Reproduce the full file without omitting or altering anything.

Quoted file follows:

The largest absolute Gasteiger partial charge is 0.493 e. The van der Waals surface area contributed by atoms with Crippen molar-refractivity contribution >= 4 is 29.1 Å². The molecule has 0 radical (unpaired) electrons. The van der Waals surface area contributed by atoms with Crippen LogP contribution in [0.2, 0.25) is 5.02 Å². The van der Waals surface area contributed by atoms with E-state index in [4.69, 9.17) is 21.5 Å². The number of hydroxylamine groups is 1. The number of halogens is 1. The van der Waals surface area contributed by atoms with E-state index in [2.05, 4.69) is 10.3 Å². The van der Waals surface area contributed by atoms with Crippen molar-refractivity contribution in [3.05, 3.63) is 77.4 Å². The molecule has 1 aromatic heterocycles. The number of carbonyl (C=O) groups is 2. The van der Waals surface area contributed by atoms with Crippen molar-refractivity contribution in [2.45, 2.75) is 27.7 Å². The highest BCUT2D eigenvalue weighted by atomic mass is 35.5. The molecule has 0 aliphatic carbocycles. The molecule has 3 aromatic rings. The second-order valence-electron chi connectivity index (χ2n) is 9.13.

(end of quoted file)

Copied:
The largest absolute Gasteiger partial charge is 0.493 e. The van der Waals surface area contributed by atoms with Crippen molar-refractivity contribution >= 4 is 29.1 Å². The molecule has 0 radical (unpaired) electrons. The van der Waals surface area contributed by atoms with Crippen LogP contribution in [0.2, 0.25) is 5.02 Å². The van der Waals surface area contributed by atoms with E-state index in [4.69, 9.17) is 21.5 Å². The number of hydroxylamine groups is 1. The number of halogens is 1. The van der Waals surface area contributed by atoms with E-state index in [2.05, 4.69) is 10.3 Å². The van der Waals surface area contributed by atoms with Crippen molar-refractivity contribution in [3.05, 3.63) is 77.4 Å². The molecule has 1 aromatic heterocycles. The number of carbonyl (C=O) groups is 2. The van der Waals surface area contributed by atoms with Crippen molar-refractivity contribution in [2.45, 2.75) is 27.7 Å². The highest BCUT2D eigenvalue weighted by atomic mass is 35.5. The molecule has 0 aliphatic carbocycles. The molecule has 3 aromatic rings. The second-order valence-electron chi connectivity index (χ2n) is 9.13.